Venture Out Profile: Kai Scott On Trans Consulting And How To Make Your Workplace More Inclusive
Kai is a principal partner at TransFocus, a strategy and impact firm focused on unlocking gender assumptions that undermine wellbeing, efficiency, and team cohesion. He combines his technical skills developed from over 10 years as a social scientist with his lived experiences as a trans man to create innovative tools and solutions that address points of exclusion for transgender employees and customers.
VO: What was the path that brought you to TransFocus Consulting?
KS: I started as part of task force that developed 77 measures for the Vancouver Park Board to make recreational programs, spaces, and systems more inclusive of transgender people. The recommendations passed with unanimous support in April 2014 and has been in implementation ever since.
When we presented this model to other municipalities and organizations, we heard from them how relieved, interested, and in need of support they were, so we decided to start a consulting practice that allowed us to share our practical experiences and insights from implementation on a full time basis. We are a strategy and impact firm that identifies and applies tailored solutions to issues of gender diversity within organizations.
VO: High level, what does your job look like on a daily or weekly basis?
KS: Our work spans many different private and public sectors, including tech, education, municipalities, health, hospitality, and finance (to name a few). We equip, relieve, and ready leaders in companies wanting to ensure transgender people feel welcome and belong in their organizations.
In any given week, we could be undertaking multi-stakeholder consultation to surface issues and options related to expanded gender categories on forms. Or, we could be conducting discovery and strategy sessions with senior management in companies that want to fill the gaps in their systems, practices, and spaces to better accommodate transgender people. We also could be developing a company’s detailed guidelines on supporting an employee to transition their gender on the job, or doing a tour of washrooms to determine the options, access, distribution, and signage.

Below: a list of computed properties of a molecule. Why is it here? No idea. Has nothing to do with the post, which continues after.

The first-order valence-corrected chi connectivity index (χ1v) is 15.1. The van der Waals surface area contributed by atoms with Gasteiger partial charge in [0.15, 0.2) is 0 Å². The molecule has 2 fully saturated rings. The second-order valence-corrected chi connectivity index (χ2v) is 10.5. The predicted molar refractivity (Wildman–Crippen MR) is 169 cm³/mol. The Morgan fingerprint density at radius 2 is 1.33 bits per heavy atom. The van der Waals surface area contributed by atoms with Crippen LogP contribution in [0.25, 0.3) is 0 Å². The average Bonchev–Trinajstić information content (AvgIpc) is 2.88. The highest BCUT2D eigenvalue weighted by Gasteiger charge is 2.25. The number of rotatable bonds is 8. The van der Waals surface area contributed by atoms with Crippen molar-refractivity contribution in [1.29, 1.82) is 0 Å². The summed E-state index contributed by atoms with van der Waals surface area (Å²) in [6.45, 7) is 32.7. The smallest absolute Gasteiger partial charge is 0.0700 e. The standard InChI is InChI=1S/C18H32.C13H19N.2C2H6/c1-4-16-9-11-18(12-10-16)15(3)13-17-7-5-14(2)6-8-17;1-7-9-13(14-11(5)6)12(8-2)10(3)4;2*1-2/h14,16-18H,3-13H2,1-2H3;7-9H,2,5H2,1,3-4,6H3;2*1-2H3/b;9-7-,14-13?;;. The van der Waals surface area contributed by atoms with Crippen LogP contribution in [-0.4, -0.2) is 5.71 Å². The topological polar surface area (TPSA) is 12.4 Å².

VO: What challenges/issues do trans people commonly encounter in the workplace?
KS: There are a whole range of challenges that trans people face in the workplace. These include persistent issues such as avoiding washrooms, being misgendered based on one’s appearance, or asking for help where there are gaps in services and supports. There are also severe examples of challenges, including being physically assaulted or fired for being transgender. These are detailed in important and thorough studies of transgender people, including the TransPulse Study in Ontario as well as the comprehensive survey of 27,000 transgender people in the United States conducted by the National Center for Transgender Equality. The stats for transgender people on their social and health outcomes are staggering, often multiple times worse than provincial or national averages. These are further compounded when combined with other forms of marginalization, such as race and ethnicity.
At TransFocus, we have identified 5 key areas where issues and challenges are lurking, which are common to all companies across diverse sectors and industries, including tech. These area include human resources, washrooms, gender data, programs and services, and communications. This prism allows us to quickly and effectively identify issues to address and resolve them as a way to improve the current conditions for transgender people in our workplaces.
VO: What are three things managers or those in leadership positions can do to make their teams / workplaces more inclusive for people who identify as trans?
KS: Ongoing and visible support for transgender employee from managers and other leaders is key. For starters, here are three straightforward actions managers can take right away with no or relatively low budgets:
1. Model inclusive language: Managers can make exchange of pronouns common practice by including it as part of regular introductions at meetings or gatherings with voluntary sharing of pronouns. Managers can also use inclusive language, such as “good morning, everyone” instead of “ladies and gentlemen” or “ma’am” or “sir.”
2. Change signage: Remove washroom signage with gender symbols and replace with signage that has function-based icons (i.e., toilet or shower). This indicates what amenities are in a washroom rather than reinforcing gender stereotypes of who should be in a washroom.